UWA commissions a shorter Batwa Trail in Mgahinga Gorilla National Park

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Uganda Wildlife Authority on June 27, 2012 commissioned a shorter version of the Batwa Cultural Experience Trail in Mgahinga National Park, south western Uganda, which will offer tourists a chance walk through the cultural sites and footsteps of the first forest people.

The revamped trail leading to the famed Garama cave an over 200 meter long lava tube which served as council chambers, residence, stores and armory for the last king of Batwa was made possible with the support from US Mission in Uganda trough USAID which has invested $31,000 to train Batwa people to serve as guides and improve lighting, walkways an shelters along the trail. These new features are expected to add $12,500 a year to the tourism revenue with 50% of it going to approximately local residents.

Presiding at the official launch of the shorter trail, the Uganda minister of Tourism, Wildlife and Heritage Professor Ephraim Kamuntu could not hide his excitement by remarking that "the tourism product is unique, rare and the only one of its kind and whoever experiences it should share the memories with the rest of the world"

Professor Kamuntu who walked the entire 5.6km trail trough the dense forests of Muhabura ranges hosting troops of Golden monkeys and mountain gorillas, also observed that the product is an epitome of conservation in its original form. It is a bridge between the past, present and the future".

The minister, flanked by the USAID acting Mission Director, John Mark Winfield, was particularly impressed by Batwa demonstrations on old methods of making fire by rubbing two dry sticks against each other, harvesting of honey using smoke, fetching water using bamboo tubes among others. He however urged the Batwa community not to remain living in the past by making efforts to educate their children to discern myths from reality using modern science.

"Do not be prisoners of your past—balance between continuity and change as there is no culture that can survive without merging with modern trends," he challenged the Batwa community.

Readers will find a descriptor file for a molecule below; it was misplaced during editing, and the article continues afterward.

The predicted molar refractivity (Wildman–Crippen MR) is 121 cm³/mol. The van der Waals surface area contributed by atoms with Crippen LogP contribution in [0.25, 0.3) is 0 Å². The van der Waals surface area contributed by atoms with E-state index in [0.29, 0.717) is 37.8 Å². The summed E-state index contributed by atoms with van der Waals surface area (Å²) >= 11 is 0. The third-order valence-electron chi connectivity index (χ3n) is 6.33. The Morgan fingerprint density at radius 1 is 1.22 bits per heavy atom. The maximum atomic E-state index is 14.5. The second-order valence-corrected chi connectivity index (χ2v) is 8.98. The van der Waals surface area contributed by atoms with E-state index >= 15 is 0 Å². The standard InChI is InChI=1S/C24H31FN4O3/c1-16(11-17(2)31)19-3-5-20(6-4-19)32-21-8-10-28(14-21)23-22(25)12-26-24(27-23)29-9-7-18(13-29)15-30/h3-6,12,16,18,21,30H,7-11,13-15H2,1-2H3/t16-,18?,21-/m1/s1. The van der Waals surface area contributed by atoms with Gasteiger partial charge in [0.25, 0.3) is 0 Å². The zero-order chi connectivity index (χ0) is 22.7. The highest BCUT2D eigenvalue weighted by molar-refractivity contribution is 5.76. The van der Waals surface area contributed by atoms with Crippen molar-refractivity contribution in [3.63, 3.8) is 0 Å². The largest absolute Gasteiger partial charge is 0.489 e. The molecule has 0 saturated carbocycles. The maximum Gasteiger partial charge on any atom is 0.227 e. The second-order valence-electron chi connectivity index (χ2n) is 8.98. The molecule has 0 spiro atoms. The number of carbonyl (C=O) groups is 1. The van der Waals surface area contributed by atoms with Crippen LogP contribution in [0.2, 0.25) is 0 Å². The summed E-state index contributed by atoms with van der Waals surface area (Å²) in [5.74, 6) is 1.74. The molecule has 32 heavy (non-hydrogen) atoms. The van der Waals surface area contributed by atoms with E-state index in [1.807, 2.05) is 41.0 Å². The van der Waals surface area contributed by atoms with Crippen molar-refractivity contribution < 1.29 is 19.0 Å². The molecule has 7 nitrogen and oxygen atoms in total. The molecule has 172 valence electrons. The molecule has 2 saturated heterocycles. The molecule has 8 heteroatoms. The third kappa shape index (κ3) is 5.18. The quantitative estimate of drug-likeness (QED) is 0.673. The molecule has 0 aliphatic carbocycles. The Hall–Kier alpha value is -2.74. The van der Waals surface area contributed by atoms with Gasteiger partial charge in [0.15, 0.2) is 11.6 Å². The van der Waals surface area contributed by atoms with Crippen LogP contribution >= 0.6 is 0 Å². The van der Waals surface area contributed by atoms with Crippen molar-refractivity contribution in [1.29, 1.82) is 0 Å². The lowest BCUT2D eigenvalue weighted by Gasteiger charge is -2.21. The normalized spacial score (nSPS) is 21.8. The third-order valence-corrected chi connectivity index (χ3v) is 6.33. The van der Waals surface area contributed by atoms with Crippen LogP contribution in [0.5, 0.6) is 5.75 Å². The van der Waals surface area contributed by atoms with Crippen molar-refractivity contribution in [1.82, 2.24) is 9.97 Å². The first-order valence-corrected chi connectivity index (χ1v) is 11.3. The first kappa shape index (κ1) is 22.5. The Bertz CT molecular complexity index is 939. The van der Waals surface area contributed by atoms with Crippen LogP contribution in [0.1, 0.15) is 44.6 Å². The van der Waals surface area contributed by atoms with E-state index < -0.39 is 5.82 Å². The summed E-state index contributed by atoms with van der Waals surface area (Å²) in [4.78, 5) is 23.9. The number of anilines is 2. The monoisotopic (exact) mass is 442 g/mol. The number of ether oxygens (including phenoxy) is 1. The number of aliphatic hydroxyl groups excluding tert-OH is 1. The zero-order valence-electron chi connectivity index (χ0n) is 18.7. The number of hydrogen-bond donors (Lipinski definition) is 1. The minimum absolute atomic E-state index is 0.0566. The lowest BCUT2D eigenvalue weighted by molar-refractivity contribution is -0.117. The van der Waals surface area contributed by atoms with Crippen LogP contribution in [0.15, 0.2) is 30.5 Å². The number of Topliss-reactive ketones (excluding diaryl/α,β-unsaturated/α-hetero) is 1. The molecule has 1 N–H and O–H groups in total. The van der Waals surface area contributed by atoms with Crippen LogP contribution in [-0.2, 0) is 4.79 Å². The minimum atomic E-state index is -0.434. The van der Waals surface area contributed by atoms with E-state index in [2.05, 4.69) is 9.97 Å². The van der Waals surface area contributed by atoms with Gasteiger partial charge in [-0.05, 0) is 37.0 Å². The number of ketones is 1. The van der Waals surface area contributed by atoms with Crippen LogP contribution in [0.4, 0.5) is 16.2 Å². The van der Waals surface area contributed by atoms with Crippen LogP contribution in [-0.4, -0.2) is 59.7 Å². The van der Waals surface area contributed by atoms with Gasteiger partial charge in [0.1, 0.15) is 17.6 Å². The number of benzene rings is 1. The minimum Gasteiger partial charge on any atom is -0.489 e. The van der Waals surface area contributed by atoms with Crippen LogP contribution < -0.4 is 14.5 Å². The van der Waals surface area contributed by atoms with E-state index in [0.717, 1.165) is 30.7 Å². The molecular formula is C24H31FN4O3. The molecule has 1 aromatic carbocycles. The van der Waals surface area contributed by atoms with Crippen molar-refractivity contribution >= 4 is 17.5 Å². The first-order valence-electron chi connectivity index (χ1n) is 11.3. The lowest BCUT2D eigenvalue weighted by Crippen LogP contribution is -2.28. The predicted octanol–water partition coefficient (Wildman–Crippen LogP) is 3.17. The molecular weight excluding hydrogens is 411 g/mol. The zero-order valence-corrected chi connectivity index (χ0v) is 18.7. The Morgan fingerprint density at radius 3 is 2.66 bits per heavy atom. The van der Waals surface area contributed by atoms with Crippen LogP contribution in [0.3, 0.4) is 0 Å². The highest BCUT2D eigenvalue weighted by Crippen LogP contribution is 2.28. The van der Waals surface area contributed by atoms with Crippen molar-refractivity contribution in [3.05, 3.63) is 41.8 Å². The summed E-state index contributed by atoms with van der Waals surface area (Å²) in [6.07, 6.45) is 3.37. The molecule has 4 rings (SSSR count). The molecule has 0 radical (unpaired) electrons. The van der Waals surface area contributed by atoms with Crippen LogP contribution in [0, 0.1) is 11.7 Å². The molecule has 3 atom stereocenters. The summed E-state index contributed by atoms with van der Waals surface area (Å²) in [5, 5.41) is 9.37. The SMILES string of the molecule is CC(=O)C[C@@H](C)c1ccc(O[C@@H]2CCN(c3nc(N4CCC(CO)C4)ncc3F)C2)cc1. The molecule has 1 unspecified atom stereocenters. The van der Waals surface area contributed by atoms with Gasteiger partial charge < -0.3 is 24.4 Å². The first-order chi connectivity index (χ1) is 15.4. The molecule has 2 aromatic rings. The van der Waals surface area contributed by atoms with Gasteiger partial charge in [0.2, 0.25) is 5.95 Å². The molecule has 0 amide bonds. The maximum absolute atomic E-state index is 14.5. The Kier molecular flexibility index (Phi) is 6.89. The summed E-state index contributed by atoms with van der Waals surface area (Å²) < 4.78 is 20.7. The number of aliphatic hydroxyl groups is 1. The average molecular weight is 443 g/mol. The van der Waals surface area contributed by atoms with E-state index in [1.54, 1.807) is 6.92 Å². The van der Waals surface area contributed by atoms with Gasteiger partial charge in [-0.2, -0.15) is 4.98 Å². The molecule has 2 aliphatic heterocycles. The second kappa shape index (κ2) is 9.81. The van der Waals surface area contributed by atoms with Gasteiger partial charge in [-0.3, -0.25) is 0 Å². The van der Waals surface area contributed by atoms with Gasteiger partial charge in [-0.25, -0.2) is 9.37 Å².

Mr. Winfield the acting USAID Mission director said Uganda was blessed with amazing natural resources and attractions which should be made known to the rest of the world. He said the American people were proud to be associated with this development that promotes tourism while preserving the culture and improving the community livelihood.

He added "Through our partnership with the ministry of Tourism and Uganda Wildlife Authority, we are in a unique position to help preserve the natural beauty of this country while supporting the tourism industry so vital to Uganda's development. We hope the new additions to the trail will attract more tourists to the park ad give Uganda a competitive edge in the global market."

Mr. Stephen Masaba, the acting Director Tourism and Business Services who represented the Uganda Wildlife Authority Executive Director, Dr. Andrew Seguya, said the new product was in line with the organization's strategy of diversifying tourism products to attract more visitors to the protected areas and keeping them longer. He hailed the partnership between UWA, Kisoro District Local Government and the United Organization for the Batwa Development in Uganda (UOBDU) saying it has greatly reduced the Human-Wildlife Conflict in the region. He also urged the international community to enjoy other tourism products offered by the Mgahinga National Park including the volcanoes hiking, Golden Monkey tracking, Gorilla Tracking, Forest Walk and caving.

Earlier, the manager Bwindi-Mgahinga Conservation Area (BMCA) Mr. Pontious Ezuma, gave the chronological background of the Batwa Trail development, the revenue sharing arrangements and the role of partners In maintaining the new product.

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